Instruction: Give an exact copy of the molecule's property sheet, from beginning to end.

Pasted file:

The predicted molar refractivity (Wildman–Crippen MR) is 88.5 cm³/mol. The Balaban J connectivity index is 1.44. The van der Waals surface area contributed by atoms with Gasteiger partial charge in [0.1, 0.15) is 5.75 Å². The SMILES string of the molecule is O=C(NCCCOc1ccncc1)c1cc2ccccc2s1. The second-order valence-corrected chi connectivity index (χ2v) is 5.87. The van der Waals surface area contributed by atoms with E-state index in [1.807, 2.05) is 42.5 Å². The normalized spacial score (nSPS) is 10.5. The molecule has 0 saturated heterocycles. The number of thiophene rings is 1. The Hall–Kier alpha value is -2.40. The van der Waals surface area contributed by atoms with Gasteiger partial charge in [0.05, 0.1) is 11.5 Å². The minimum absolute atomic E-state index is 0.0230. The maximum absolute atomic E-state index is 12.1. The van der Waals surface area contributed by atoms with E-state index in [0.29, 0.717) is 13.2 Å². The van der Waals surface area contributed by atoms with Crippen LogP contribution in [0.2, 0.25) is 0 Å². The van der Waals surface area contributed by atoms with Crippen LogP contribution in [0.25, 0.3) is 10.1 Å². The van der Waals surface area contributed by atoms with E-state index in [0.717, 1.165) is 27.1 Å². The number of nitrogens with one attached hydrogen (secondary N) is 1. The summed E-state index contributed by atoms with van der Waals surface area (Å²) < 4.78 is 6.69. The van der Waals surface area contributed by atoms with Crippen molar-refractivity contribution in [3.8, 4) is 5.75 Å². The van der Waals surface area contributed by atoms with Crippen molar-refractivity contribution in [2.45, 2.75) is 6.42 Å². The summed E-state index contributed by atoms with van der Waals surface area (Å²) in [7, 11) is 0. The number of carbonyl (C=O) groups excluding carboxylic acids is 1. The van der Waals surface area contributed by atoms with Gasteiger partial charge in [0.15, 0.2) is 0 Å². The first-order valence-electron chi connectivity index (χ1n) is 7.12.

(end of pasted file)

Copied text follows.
The predicted molar refractivity (Wildman–Crippen MR) is 88.5 cm³/mol. The Balaban J connectivity index is 1.44. The van der Waals surface area contributed by atoms with Gasteiger partial charge in [0.1, 0.15) is 5.75 Å². The SMILES string of the molecule is O=C(NCCCOc1ccncc1)c1cc2ccccc2s1. The second-order valence-corrected chi connectivity index (χ2v) is 5.87. The van der Waals surface area contributed by atoms with E-state index in [1.807, 2.05) is 42.5 Å². The normalized spacial score (nSPS) is 10.5. The molecule has 0 saturated heterocycles. The number of thiophene rings is 1. The Hall–Kier alpha value is -2.40. The van der Waals surface area contributed by atoms with Gasteiger partial charge in [0.05, 0.1) is 11.5 Å². The minimum absolute atomic E-state index is 0.0230. The maximum absolute atomic E-state index is 12.1. The van der Waals surface area contributed by atoms with E-state index in [0.29, 0.717) is 13.2 Å². The van der Waals surface area contributed by atoms with Crippen LogP contribution in [0.2, 0.25) is 0 Å². The van der Waals surface area contributed by atoms with Crippen LogP contribution in [0.25, 0.3) is 10.1 Å². The van der Waals surface area contributed by atoms with E-state index in [0.717, 1.165) is 27.1 Å². The number of nitrogens with one attached hydrogen (secondary N) is 1. The summed E-state index contributed by atoms with van der Waals surface area (Å²) < 4.78 is 6.69. The van der Waals surface area contributed by atoms with Crippen molar-refractivity contribution in [3.8, 4) is 5.75 Å². The van der Waals surface area contributed by atoms with Crippen molar-refractivity contribution in [2.45, 2.75) is 6.42 Å². The summed E-state index contributed by atoms with van der Waals surface area (Å²) in [7, 11) is 0. The number of carbonyl (C=O) groups excluding carboxylic acids is 1. The van der Waals surface area contributed by atoms with Gasteiger partial charge in [0.15, 0.2) is 0 Å². The first-order valence-electron chi connectivity index (χ1n) is 7.12.